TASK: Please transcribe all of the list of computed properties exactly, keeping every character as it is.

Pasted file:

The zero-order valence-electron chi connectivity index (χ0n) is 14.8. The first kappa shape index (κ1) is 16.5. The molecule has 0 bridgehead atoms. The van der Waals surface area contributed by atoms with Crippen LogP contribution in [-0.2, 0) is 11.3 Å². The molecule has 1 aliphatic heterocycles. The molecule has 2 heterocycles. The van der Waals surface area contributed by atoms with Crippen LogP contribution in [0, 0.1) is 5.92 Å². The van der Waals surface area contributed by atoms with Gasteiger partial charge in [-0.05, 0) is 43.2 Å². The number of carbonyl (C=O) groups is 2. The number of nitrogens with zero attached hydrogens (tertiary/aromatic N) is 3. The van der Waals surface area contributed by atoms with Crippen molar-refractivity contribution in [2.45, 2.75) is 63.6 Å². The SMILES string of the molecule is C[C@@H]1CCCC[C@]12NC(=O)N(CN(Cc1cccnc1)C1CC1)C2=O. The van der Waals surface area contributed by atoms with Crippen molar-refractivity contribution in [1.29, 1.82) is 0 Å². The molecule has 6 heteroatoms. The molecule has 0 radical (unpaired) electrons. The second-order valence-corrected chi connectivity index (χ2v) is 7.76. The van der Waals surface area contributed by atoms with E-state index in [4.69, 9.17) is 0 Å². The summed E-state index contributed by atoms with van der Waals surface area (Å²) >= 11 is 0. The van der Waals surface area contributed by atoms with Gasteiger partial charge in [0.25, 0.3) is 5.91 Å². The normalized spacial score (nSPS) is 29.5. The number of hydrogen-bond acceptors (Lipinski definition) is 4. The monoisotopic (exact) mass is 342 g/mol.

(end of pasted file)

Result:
The zero-order valence-electron chi connectivity index (χ0n) is 14.8. The first kappa shape index (κ1) is 16.5. The molecule has 0 bridgehead atoms. The van der Waals surface area contributed by atoms with Crippen LogP contribution in [-0.2, 0) is 11.3 Å². The molecule has 1 aliphatic heterocycles. The molecule has 2 heterocycles. The van der Waals surface area contributed by atoms with Crippen LogP contribution in [0, 0.1) is 5.92 Å². The van der Waals surface area contributed by atoms with Gasteiger partial charge in [-0.05, 0) is 43.2 Å². The number of carbonyl (C=O) groups is 2. The number of nitrogens with zero attached hydrogens (tertiary/aromatic N) is 3. The van der Waals surface area contributed by atoms with Crippen molar-refractivity contribution in [2.45, 2.75) is 63.6 Å². The SMILES string of the molecule is C[C@@H]1CCCC[C@]12NC(=O)N(CN(Cc1cccnc1)C1CC1)C2=O. The van der Waals surface area contributed by atoms with Crippen molar-refractivity contribution in [1.29, 1.82) is 0 Å². The molecule has 6 heteroatoms. The molecule has 0 radical (unpaired) electrons. The second-order valence-corrected chi connectivity index (χ2v) is 7.76. The van der Waals surface area contributed by atoms with E-state index in [4.69, 9.17) is 0 Å². The summed E-state index contributed by atoms with van der Waals surface area (Å²) >= 11 is 0. The van der Waals surface area contributed by atoms with Gasteiger partial charge in [0.25, 0.3) is 5.91 Å². The normalized spacial score (nSPS) is 29.5. The number of hydrogen-bond acceptors (Lipinski definition) is 4. The monoisotopic (exact) mass is 342 g/mol.